A Superior Court jury deliberated two hours Thursday before finding a mentally ill man guilty of first-degree murder in the killing of 47-year-old Troy Phillips, who was found lying in a pool of his own blood inside his locked cell at the Fresno County Jail in February 2012.
In the trial, both sides agreed that Jose “Jesse” Guadalupe Cuevas killed Phillips by stabbing him with a small pencil in the neck, face and eyes more than a dozen times on Feb. 14, 2012.
What was in dispute was whether Cuevas, 30, had the specific intent to commit murder since four court-appointed doctors said he suffers from schizophrenia. And at least one of the doctors said Cuevas had an “untreated psychotic disorder.”
Before the jury deliberated, Fresno defense attorney Antonio Alvarez said in closing arguments that Cuevas was “in the midst of a psychotic state and his schizophrenia was acting up” when he killed Phillips. Cuevas, therefore, could not premeditate or deliberate the killing of Phillips, a requirement for first-degree murder, Alvarez said.
Because of his illness, Cuevas also isn’t guilty of second-degree murder, which requires a depraved indifference for human life, Alvarez said.
The killing of Troy Phillips sparked The Bee’s 2013 special report called “Locked In Terror,” which investigated Fresno County’s treatment of jail inmates with mental illness and how medications were improperly administered.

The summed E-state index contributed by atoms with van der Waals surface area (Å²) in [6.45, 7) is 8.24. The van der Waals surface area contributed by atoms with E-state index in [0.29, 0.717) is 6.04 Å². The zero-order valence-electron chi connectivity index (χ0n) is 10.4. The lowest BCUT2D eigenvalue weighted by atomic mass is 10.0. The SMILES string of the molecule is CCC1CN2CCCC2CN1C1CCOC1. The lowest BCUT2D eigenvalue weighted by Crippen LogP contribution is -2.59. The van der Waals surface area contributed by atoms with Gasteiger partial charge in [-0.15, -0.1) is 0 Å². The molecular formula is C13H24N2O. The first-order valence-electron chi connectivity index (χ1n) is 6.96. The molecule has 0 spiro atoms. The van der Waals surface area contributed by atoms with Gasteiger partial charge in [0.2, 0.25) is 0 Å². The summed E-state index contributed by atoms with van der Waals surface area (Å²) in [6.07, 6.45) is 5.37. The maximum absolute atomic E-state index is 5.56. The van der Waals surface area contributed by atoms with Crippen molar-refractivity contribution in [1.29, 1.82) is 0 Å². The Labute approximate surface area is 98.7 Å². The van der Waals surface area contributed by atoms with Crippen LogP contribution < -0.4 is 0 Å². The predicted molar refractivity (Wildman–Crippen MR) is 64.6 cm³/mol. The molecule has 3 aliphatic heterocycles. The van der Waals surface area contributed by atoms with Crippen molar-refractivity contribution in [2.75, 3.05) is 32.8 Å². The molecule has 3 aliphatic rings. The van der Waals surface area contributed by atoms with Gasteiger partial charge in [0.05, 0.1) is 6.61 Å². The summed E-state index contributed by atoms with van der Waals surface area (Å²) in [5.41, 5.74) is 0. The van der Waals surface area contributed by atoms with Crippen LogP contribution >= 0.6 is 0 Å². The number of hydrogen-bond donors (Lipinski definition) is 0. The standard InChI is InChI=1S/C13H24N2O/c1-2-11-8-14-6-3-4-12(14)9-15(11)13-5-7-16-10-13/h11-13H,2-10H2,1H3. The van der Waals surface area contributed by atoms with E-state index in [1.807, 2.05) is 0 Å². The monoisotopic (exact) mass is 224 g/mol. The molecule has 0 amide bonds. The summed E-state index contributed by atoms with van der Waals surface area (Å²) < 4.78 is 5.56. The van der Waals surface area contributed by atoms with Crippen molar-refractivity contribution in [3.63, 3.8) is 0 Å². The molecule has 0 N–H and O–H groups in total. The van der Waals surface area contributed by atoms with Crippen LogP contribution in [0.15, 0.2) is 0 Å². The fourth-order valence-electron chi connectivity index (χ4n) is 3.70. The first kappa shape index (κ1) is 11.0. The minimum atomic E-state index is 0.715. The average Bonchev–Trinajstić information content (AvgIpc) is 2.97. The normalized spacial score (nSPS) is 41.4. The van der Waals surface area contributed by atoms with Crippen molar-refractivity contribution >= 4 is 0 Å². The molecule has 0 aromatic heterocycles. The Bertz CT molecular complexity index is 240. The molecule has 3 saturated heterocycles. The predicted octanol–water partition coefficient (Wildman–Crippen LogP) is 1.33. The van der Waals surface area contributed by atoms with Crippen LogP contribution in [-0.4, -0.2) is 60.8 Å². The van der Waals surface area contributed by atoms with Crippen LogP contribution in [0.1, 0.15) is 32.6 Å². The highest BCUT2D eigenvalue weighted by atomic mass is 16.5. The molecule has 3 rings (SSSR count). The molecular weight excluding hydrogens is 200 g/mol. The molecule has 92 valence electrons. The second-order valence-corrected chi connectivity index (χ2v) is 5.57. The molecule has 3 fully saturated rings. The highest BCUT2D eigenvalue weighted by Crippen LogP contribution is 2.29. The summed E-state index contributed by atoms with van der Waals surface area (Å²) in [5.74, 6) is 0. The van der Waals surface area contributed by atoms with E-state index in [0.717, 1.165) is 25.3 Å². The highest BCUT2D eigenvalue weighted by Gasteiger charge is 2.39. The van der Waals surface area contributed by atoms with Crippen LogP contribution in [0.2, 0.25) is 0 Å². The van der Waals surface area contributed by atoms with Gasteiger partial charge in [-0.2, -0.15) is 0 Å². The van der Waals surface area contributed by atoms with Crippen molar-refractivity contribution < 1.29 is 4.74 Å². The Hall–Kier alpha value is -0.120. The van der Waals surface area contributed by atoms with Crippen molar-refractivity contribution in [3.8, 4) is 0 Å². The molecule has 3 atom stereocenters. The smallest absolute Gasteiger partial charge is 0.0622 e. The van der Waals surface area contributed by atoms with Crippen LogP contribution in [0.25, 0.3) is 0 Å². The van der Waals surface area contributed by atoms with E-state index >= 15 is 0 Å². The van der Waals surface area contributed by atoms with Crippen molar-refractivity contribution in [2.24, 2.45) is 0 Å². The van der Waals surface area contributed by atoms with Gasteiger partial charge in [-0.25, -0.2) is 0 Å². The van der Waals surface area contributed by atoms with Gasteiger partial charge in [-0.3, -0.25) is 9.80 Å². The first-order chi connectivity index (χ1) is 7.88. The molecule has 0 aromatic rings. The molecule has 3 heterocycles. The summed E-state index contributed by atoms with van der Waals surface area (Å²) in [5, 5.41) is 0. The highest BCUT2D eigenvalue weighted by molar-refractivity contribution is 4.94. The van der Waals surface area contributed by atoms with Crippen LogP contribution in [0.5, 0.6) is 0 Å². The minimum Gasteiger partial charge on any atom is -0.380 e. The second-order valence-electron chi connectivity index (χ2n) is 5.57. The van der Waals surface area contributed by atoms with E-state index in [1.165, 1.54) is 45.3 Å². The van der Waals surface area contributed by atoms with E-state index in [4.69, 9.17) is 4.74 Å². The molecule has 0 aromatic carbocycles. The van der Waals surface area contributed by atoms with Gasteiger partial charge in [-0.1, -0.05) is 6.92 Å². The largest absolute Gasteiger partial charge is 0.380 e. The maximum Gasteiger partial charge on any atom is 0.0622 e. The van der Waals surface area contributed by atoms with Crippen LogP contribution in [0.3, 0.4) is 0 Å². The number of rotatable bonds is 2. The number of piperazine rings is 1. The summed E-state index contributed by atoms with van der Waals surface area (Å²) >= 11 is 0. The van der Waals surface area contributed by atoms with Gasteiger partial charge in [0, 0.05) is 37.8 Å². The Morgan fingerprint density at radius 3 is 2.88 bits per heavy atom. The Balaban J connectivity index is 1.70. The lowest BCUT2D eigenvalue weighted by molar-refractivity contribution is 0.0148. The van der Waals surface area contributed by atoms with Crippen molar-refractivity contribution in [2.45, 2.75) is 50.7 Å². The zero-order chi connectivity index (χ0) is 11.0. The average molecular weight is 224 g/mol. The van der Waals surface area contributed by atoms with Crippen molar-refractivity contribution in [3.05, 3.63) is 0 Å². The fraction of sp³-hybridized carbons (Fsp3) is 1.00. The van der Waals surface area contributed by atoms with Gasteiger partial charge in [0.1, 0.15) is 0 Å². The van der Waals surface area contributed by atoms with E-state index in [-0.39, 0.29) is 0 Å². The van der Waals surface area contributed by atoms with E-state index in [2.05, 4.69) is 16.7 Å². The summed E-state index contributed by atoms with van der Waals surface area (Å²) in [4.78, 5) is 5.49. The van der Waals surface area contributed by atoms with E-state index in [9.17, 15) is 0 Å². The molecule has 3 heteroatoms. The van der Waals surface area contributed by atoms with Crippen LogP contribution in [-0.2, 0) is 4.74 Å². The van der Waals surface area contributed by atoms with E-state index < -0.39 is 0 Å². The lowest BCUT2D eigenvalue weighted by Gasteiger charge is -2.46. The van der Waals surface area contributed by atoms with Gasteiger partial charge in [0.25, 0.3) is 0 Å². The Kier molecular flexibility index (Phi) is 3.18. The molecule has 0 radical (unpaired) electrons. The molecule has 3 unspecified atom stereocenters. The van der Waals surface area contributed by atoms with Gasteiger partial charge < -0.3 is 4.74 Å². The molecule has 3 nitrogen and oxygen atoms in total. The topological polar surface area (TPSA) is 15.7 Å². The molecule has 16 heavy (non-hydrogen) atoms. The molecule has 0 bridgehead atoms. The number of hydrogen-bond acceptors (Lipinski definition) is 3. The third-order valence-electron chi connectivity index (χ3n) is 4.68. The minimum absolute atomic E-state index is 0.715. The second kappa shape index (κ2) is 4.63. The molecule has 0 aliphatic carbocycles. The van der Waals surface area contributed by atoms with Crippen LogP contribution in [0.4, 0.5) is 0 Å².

But prosecutor William Lacy told the jury that schizophrenia isn’t a defense for murder. He said the doctors who examined Cuevas couldn’t say for sure that he was in a psychotic state when he committed the slaying.
Lacy also said Cuevas was prescribed the anti-psychotic medication Abilify six weeks before Phillips was found dead. Lacy said a psychologist who examined Cuevas two weeks after the killing noted in medical records that the Abilify was working because Cuevas didn’t report having hallucinations or delusions.
In addition, when Cuevas killed Phillips, he informed jail staff through the intercom system, and told them he had stabbed Phillips in the neck, just as the evidence indicated, Lacy said. Cuevas understood the correctional officers’ orders to lie on the floor so he could be handcuffed, Lacy told the jury. He also didn’t attack the officers, Lacy said.
Most important, Cuevas never said he heard voices or thought Phillips was a demon, Lacy said.
The trial now moves into a second phase, starting Monday, when the same jury will determine whether Cuevas is not guilty by reason of insanity.
First-degree murder carries a penalty of 25 years to life in prison.
If he is found insane, Cuevas will be sent to a secured state hospital to serve his punishment. If found sane, Cuevas will be sentenced to prison.
The killing of Phillips sparked The Bee’s 2013 special report called “Locked In Terror,” which investigated Fresno County’s treatment of jail inmates with mental illness and how medications were improperly administered.
Outside court on Wednesday, Alvarez said, though Cuevas was prescribed Abilify, there was no evidence presented at the trial that he took the medication in jail for his schizophrenia.
Phillips’ death also prompted his family to sue Fresno County for wrongful death in U.S. District Court, a case that remains active.